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February 24, 2005
Duluth, Minn. — The Fond-du-Luth Casino in Duluth is a unique arrangement. It was the first off-reservation casino in the country, and it shares 19 percent of its video slot revenue with the city of Duluth. Former Fond du Lac tribal chair Sonny Peacock says the casino started in the 1980s as a high stakes bingo hall.
"What we did, is we got together with the city of Duluth and negotiated the purchase of a building," Peacock said, "and turning the property into trust, which meant it would be turned into reservation."
The casino takes up two floors of an old Sears department store. There are rows of video slot machines, with only a few black jack tables.
It's been a good deal for the city of Duluth. Every year, the casino gives the city 19 percent of the take from slot machines. In 2004, that was more than $5 million.
Duluth City Councilor Russ Stewart, says the money is placed in an account, which has now grown to more than $50 million.
"Interest from that fund is used to pay for public improvements," said Stewart. "So it's been very beneficial to the citizens of Duluth to have this ongoing, ever-growing endowment that is used to repair our streets that, would otherwise be paid for with ongoing taxation."
The Fond-du-Luth Casino began before there was any federal legislation governing Indian gambling. The Indian Gaming Regulatory Act of 1988, defines how tribes can operate casinos. States have no regulatory authority over tribes. But tribes can voluntarily agree to share revenue.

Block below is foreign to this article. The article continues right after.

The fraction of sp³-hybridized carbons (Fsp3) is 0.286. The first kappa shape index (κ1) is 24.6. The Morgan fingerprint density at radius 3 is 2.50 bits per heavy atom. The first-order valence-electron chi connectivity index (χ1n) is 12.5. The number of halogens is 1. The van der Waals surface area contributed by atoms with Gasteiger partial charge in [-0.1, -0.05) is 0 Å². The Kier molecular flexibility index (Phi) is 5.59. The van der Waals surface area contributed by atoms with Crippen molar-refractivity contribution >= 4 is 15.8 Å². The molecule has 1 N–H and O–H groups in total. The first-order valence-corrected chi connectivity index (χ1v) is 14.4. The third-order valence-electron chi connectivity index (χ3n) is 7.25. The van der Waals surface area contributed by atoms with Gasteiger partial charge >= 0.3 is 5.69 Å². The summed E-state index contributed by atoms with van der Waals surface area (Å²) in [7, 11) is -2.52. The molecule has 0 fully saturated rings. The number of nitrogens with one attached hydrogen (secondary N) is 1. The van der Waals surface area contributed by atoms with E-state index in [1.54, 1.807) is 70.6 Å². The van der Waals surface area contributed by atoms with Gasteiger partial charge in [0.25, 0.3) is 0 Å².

That's what happened at Fond-du-Luth, and it may happen again if three northern tribes reach an agreement with the state. The Red Lake, White Earth and Leech Lake reservations have been talking with Governor Pawlenty about building a casino in the Twin Cities.
Sonny Peacock, Fond du Lac's former tribal chair, helped start the Fond-du-Luth casino. Peacock's now president of White Earth Tribal College and says the White Earth reservation needs economic development. It is the largest reservation in Minnesota, with 21,000 tribal members.
"White Earth, with one casino right now, will not meet the needs of its people in the immediate future," said Peacock. "Because it's so big and has so many needs, it has to look at diversifying and look at making the best deal it can for its people and its future."
Some native leaders question the governor's motives. Henry Buffalo, an attorney who helped write the Indian Gaming Regulatory Act and who works for the Prairie Island casino, says the governor's claim of helping the Indians is just a ploy to make his plan to expand gambling more politically palatable.
"The problem that those three tribes have are not problems created last year or two years ago," said Buffalo. "They're problems that have been around forever. And for the governor all of a sudden to wake up this year and say, 'Oh, by the way, we're gonna help the Indians now?' I mean, they've been poor for a long time."
There are no guarantees. Off-reservation casinos are controversial and if the state and the tribes reach an agreement for a tribally run casino, it would still have to be approved by the Bureau of Indian Affairs.
Only three off-reservation casinos in the country have ever been approved. Fond-du-Luth started long before other gambling in Minnesota and this gave it a head start. Now that gambling is under such intense scrutiny, it's not clear whether a new off-reservation casino project would get approval.
The governor's office says the new casino would not be tribally-run. They say it would be run by the Minnesota Lottery, and would not need any federal approval.